1
Article

Summer, sun, psoriasis
– and light therapy.

How light therapy can improve your psoriasis in summer and beyond.

Summertime makes life easy, or at least easier for many people suffering from psoriasis. They notice an improvement in their plaques after sunbathing. But how much is too much? When is the best time for sunbathing? And is it a no-go if you are undergoing UV radiation therapy or taking medication? 

A little sun can go a long way – to lifting your spirits and helping your psoriasis. Summer is the perfect time of year to take advantage of the sun’s healing powers. "In general, people with psoriasis do better in summer for two main reasons – No. 1, there's greater humidity, which helps keep the skin moist, and No. 2, there's more sunlight exposure," says Bruce Strober, MD, director of the Psoriasis and Psoriatic Arthritis Center at NYU Medical Center.1

Small amounts of UV are beneficial for people and essential in the production of vitamin D. 2 But as we all know, too much sun is not the best for our skin. So how can we benefit from much-appreciated sunlight in a safe manner? 

 

Use it while it’s there – Maximize the benefits of sunlight and minimize the negative effects in four easy steps: 

 

1. Get ready and start with just five to 10 minutes a day
Don’t fall into the trap of going overboard just because your skin was fine with it by the end of last summer. Start with a short exposure of maximum 10 minutes. Depending on the sensitivity of your skin, you can gradually increase the time by a few minutes each day. 

 

2. Be cautious and go with shorter, multiple periods of sun exposure

Don’t fall into the trap of going overboard just because your skin was fine with it by the end of last summer. Start with a short exposure of maximum 10 minutes. Depending on the sensitivity of your skin, you can gradually increase the time by a few minutes each day. 

 

3. Be smart and keep a record

Always note down what time and for how long you were in the sun. Tracking your exposure and keeping aware of it allows you to track your treatment success. This is especially important if you are undergoing psoriasis treatment with UV radiation at the same time. You might have already reached your maximum radiation level of UVA (315-400 nm), UVB (280-315 nm), and UVC (100-280 nm) without realising it. A great way to track UV radiation is by using wearables. From wristband trackers to skin patches, there are a lot of gadgets out there that can help you keep a record. Some of them even monitor your vitamin D levels!

 

4. Be safe

And never forget sunscreen! If you want to know more about summer sun UV treatment and protecting your overall health by limiting your risk of getting cancer, have a look at this video. 3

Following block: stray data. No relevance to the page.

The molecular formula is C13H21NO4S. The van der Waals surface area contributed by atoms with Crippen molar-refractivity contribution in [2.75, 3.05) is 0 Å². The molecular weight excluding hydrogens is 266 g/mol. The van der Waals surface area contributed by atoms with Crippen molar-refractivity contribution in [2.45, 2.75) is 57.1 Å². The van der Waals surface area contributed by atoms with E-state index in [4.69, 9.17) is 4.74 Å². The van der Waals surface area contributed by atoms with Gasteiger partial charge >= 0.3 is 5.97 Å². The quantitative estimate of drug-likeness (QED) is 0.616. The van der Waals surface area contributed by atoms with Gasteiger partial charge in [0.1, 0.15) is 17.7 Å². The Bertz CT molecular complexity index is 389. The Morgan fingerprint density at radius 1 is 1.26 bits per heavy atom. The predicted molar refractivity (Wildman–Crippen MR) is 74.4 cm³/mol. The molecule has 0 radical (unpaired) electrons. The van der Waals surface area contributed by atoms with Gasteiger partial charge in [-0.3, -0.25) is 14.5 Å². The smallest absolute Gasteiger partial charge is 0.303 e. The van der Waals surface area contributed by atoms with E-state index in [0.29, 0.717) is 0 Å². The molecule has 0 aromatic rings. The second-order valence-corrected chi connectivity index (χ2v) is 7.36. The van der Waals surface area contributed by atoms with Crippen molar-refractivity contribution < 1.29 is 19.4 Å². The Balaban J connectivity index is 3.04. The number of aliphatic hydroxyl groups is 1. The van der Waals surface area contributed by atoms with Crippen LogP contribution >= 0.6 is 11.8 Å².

Don’t forget! Sunlight may affect your current psoriasis treatments. For example, some medications may be inactivated by sunlight, and in other cases, sunlight may intensify the medication’s side effects. Talk to your doctor if you are unsure whether this applies to your therapy or not.

Also, it’s good to keep this in mind if you’ve recently had other forms of phototherapy like UVB or PUVA. Both can increase the ageing of your skin and increase the risk of certain skin cancers due to the high doses of UV radiation. 4

 

 

 [MvdP1]Do not make this a link

 

 

 

 [GA2]Link deleated as Philips offers wearables too

 

 

1. Get ready and start with just five to 10 minutes a day

Don’t fall into the trap of going overboard just because your skin was fine with it by the end of last summer. Start with a short exposure of maximum 10 minutes. Depending on the sensitivity of your skin, you can gradually increase the time by a few minutes each day. 
1. Get ready and start with just five to 10 minutes a day

Don’t fall into the trap of going overboard just because your skin was fine with it by the end of last summer. Start with a short exposure of maximum 10 minutes. Depending on the sensitivity of your skin, you can gradually increase the time by a few minutes each day. 

3. Be smart and keep a record

 

Always note down what time and for how long you were in the sun. Tracking your exposure and keeping aware of it allows you to track your treatment success. This is especially important if you are undergoing psoriasis treatment with UV radiation at the same time. You might have already reached your maximum radiation level of UVA (315-400 nm), UVB (280-315 nm), and UVC (100-280 nm) without realising it. A great way to track UV radiation is by using wearables. From wristband trackers to skin patches, there are a lot of gadgets out there that can help you keep a record. Some of them even monitor your vitamin D levels!